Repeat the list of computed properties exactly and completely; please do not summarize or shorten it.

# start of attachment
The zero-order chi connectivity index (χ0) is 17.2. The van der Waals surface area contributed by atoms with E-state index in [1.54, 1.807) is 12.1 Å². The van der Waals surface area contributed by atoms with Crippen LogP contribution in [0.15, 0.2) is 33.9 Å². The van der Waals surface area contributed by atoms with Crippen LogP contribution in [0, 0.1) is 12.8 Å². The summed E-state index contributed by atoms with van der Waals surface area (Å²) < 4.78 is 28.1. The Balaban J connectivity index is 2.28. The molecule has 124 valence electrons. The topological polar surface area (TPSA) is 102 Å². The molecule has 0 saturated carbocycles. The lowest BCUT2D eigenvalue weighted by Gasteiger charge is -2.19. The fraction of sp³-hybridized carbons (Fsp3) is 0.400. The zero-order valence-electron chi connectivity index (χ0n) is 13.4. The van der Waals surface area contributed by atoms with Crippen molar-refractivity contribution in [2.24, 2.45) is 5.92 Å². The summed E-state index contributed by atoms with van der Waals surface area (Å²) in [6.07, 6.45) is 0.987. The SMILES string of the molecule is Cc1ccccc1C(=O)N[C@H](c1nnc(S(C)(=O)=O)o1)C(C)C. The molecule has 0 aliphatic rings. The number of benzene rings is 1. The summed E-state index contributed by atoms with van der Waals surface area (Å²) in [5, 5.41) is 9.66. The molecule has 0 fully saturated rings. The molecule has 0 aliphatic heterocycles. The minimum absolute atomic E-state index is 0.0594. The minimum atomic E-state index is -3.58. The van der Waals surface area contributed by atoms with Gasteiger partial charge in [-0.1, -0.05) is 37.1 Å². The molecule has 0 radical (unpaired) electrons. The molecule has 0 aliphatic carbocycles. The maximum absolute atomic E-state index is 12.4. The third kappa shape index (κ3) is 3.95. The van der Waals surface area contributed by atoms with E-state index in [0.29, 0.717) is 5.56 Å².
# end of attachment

The zero-order chi connectivity index (χ0) is 17.2. The van der Waals surface area contributed by atoms with E-state index in [1.54, 1.807) is 12.1 Å². The van der Waals surface area contributed by atoms with Crippen LogP contribution in [0.15, 0.2) is 33.9 Å². The van der Waals surface area contributed by atoms with Crippen LogP contribution in [0, 0.1) is 12.8 Å². The summed E-state index contributed by atoms with van der Waals surface area (Å²) < 4.78 is 28.1. The Balaban J connectivity index is 2.28. The molecule has 124 valence electrons. The topological polar surface area (TPSA) is 102 Å². The molecule has 0 saturated carbocycles. The lowest BCUT2D eigenvalue weighted by Gasteiger charge is -2.19. The fraction of sp³-hybridized carbons (Fsp3) is 0.400. The zero-order valence-electron chi connectivity index (χ0n) is 13.4. The van der Waals surface area contributed by atoms with Crippen molar-refractivity contribution in [2.24, 2.45) is 5.92 Å². The summed E-state index contributed by atoms with van der Waals surface area (Å²) in [6.07, 6.45) is 0.987. The SMILES string of the molecule is Cc1ccccc1C(=O)N[C@H](c1nnc(S(C)(=O)=O)o1)C(C)C. The molecule has 0 aliphatic rings. The number of benzene rings is 1. The summed E-state index contributed by atoms with van der Waals surface area (Å²) in [5, 5.41) is 9.66. The molecule has 0 fully saturated rings. The molecule has 0 aliphatic heterocycles. The minimum absolute atomic E-state index is 0.0594. The minimum atomic E-state index is -3.58. The van der Waals surface area contributed by atoms with Gasteiger partial charge in [-0.1, -0.05) is 37.1 Å². The molecule has 0 radical (unpaired) electrons. The molecule has 0 aliphatic carbocycles. The maximum absolute atomic E-state index is 12.4. The third kappa shape index (κ3) is 3.95. The van der Waals surface area contributed by atoms with E-state index in [0.29, 0.717) is 5.56 Å².